Published: November 18, 2008-- SAN FRANCISCO -- Hewlett-Packard dazzled Wall Street on Tuesday by hopping over a low bar. The company said its core business was not declining as quickly as it was at other major technology companies, prompting investors to drive its shares up nearly 15 percent.
In a preview of a full earnings report it plans to give Monday, the company also said that its fourth-quarter results had exceeded its earlier projections.
The relatively good news comes as the broader technology industry has started to report the effect of a worldwide economic retrenchment in recent weeks. Companies like Cisco Systems and Intel, reporting a rapid decline in consumer spending starting in October, have prepared investors to expect revenue declines of 10 percent or more.
More insight on how the tech sector is faring will come on Thursday when Dell is scheduled to release its third-quarter results.
For Hewlett-Packard's investors, even flat financial results look like up.
"It was a relief rally," said Brent Bracelin, a technology industry analyst with Pacific Crest Securities. "People were relieved that it wasn't worse."
The company did not provide details or reasons for its relative strength, saying it would not comment further until Monday. But industry analysts said that Hewlett-Packard, the world's largest technology company, was benefiting from its geographic diversity, broad product portfolio, and, in particular, its recent $14 billion acquisition of Electronic Data Systems.
For its fiscal fourth quarter, which ended on Oct. 31, the company said net income was $1.03 a share. That figure, which excludes one-time charges, compares with analyst estimates of $1 a share. It said revenue was $33.6 billion, a 19 percent increase from the $28.3 billion of a year ago. A consensus of industry analysts had projected that its revenue would be $33 billion.
Like other technology companies, Hewlett-Packard is geographically diverse, with 70 percent of its revenue coming from overseas. But the company's product portfolio is also unusually diversified in that it competes in computers, software and, increasingly, in services that provide recurring income. Up to 40 percent of Hewlett-Packard's revenue and 65 percent of its profit come from long-term, steady deals, A. M. Sacconaghi, a securities analyst with Sanford C. Bernstein, said.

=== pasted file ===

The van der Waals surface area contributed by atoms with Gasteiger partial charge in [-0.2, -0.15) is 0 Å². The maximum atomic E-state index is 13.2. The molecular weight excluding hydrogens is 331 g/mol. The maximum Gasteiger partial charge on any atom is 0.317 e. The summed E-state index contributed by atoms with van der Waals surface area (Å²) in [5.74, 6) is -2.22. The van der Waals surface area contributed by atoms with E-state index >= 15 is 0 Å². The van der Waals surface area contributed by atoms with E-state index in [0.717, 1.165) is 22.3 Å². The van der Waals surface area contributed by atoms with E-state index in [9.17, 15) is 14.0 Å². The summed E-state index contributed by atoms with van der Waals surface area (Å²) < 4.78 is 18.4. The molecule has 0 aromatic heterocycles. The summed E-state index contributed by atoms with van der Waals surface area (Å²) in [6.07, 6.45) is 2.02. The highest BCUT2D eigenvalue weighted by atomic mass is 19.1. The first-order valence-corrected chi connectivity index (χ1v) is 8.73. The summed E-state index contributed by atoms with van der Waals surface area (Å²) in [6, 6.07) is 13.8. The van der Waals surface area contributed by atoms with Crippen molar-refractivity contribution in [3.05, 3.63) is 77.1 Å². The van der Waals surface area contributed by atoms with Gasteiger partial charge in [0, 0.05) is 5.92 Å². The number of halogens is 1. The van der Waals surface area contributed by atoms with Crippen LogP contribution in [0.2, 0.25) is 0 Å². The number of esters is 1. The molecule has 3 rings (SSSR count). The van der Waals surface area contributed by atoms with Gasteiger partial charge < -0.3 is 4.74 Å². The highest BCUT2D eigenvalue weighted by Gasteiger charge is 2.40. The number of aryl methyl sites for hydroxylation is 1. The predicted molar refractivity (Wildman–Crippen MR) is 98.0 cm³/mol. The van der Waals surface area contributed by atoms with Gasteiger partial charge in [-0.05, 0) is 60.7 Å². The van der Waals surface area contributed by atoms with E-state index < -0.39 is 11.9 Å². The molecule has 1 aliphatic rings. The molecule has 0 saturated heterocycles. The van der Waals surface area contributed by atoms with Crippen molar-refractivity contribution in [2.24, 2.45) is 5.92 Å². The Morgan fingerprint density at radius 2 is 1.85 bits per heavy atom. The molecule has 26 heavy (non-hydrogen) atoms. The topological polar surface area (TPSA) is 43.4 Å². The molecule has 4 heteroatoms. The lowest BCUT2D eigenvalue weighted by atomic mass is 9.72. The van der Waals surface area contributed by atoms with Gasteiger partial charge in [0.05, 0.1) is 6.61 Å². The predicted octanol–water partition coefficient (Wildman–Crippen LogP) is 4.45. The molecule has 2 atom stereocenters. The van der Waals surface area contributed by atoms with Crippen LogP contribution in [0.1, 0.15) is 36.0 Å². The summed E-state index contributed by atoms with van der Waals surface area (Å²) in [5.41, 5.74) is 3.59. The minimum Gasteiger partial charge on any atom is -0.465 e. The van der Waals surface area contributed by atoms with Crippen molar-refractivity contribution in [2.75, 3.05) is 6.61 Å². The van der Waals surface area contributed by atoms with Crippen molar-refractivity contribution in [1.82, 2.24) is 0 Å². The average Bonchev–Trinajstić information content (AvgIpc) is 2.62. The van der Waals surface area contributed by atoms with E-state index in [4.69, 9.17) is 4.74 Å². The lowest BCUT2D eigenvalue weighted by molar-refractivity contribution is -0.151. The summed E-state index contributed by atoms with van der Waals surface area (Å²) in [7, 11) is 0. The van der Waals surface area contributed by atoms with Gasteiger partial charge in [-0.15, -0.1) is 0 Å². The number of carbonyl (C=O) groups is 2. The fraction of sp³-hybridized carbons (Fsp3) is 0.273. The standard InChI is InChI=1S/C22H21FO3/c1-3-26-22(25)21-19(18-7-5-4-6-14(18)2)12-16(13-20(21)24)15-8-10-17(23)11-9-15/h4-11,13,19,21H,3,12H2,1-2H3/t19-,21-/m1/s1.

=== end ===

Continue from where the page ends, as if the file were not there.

Mark Hurd, the chief executive, has also carried out cost-cutting.
"The strength in their results is really a testament to a highly defensive business model and a very strong focus on costs," Mr. Sacconaghi said.
Yet the economy appears to be catching up to Hewlett-Packard, especially going toward the 2009 fiscal year.
Despite the worldwide economic uncertainty, the company forecast revenue for its 2009 fiscal year could be as much as $130 billion. On its face, that appears to be a sharp increase from the $118.4 billion in revenue for this fiscal year.
However, the company's acquisition of E.D.S., a global computer services company, is expected to bring in $21 billion in revenue. Factoring that out, Hewlett-Packard's year-over-year revenue from its existing core businesses will fall, or narrowly rise, depending on how currency exchange rates affect overseas revenue, industry analysts said.
In its 2008 fiscal year, Hewlett-Packard said that about $3.5 billion of its sales came from E.D.S.
Analysts said that the timing of the E.D.S. acquisition now appeared to be particularly lucky or a sign of great foresight by Mr. Hurd. The company provides not just additional revenue, but further diversification, analysts said.